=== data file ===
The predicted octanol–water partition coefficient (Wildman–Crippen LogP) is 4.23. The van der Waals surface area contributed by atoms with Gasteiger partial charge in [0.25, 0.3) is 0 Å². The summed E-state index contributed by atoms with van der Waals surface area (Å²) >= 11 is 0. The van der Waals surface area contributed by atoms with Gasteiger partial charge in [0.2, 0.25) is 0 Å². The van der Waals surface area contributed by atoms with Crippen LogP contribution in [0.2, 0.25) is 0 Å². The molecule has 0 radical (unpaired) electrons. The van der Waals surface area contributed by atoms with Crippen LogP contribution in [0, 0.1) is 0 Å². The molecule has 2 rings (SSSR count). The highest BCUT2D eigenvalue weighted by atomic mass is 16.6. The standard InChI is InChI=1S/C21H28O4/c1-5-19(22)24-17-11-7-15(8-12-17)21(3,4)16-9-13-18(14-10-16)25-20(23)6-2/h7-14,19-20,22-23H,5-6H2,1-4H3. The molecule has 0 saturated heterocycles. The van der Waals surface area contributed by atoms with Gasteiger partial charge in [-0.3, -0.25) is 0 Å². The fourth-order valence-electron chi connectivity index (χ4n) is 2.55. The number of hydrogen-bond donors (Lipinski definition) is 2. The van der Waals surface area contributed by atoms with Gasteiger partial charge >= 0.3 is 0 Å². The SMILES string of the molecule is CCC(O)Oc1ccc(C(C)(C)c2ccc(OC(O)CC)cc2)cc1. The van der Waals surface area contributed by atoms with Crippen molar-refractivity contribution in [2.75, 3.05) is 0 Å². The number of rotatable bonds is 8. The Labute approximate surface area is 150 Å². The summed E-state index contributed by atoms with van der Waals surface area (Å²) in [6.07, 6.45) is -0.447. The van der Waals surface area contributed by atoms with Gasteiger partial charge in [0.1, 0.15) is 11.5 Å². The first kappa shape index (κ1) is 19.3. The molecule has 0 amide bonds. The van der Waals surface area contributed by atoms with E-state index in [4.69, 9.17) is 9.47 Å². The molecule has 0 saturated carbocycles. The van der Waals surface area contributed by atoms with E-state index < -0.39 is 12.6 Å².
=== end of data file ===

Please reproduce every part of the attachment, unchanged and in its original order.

The predicted octanol–water partition coefficient (Wildman–Crippen LogP) is 4.23. The van der Waals surface area contributed by atoms with Gasteiger partial charge in [0.25, 0.3) is 0 Å². The summed E-state index contributed by atoms with van der Waals surface area (Å²) >= 11 is 0. The van der Waals surface area contributed by atoms with Gasteiger partial charge in [0.2, 0.25) is 0 Å². The van der Waals surface area contributed by atoms with Crippen LogP contribution in [0.2, 0.25) is 0 Å². The molecule has 0 radical (unpaired) electrons. The van der Waals surface area contributed by atoms with Crippen LogP contribution in [0, 0.1) is 0 Å². The molecule has 2 rings (SSSR count). The highest BCUT2D eigenvalue weighted by atomic mass is 16.6. The standard InChI is InChI=1S/C21H28O4/c1-5-19(22)24-17-11-7-15(8-12-17)21(3,4)16-9-13-18(14-10-16)25-20(23)6-2/h7-14,19-20,22-23H,5-6H2,1-4H3. The molecule has 0 saturated heterocycles. The van der Waals surface area contributed by atoms with Gasteiger partial charge in [-0.3, -0.25) is 0 Å². The fourth-order valence-electron chi connectivity index (χ4n) is 2.55. The number of hydrogen-bond donors (Lipinski definition) is 2. The van der Waals surface area contributed by atoms with Gasteiger partial charge >= 0.3 is 0 Å². The SMILES string of the molecule is CCC(O)Oc1ccc(C(C)(C)c2ccc(OC(O)CC)cc2)cc1. The van der Waals surface area contributed by atoms with Crippen molar-refractivity contribution in [2.75, 3.05) is 0 Å². The number of rotatable bonds is 8. The Labute approximate surface area is 150 Å². The summed E-state index contributed by atoms with van der Waals surface area (Å²) in [6.07, 6.45) is -0.447. The van der Waals surface area contributed by atoms with Gasteiger partial charge in [0.1, 0.15) is 11.5 Å². The first kappa shape index (κ1) is 19.3. The molecule has 0 amide bonds. The van der Waals surface area contributed by atoms with E-state index in [4.69, 9.17) is 9.47 Å². The molecule has 0 saturated carbocycles. The van der Waals surface area contributed by atoms with E-state index < -0.39 is 12.6 Å².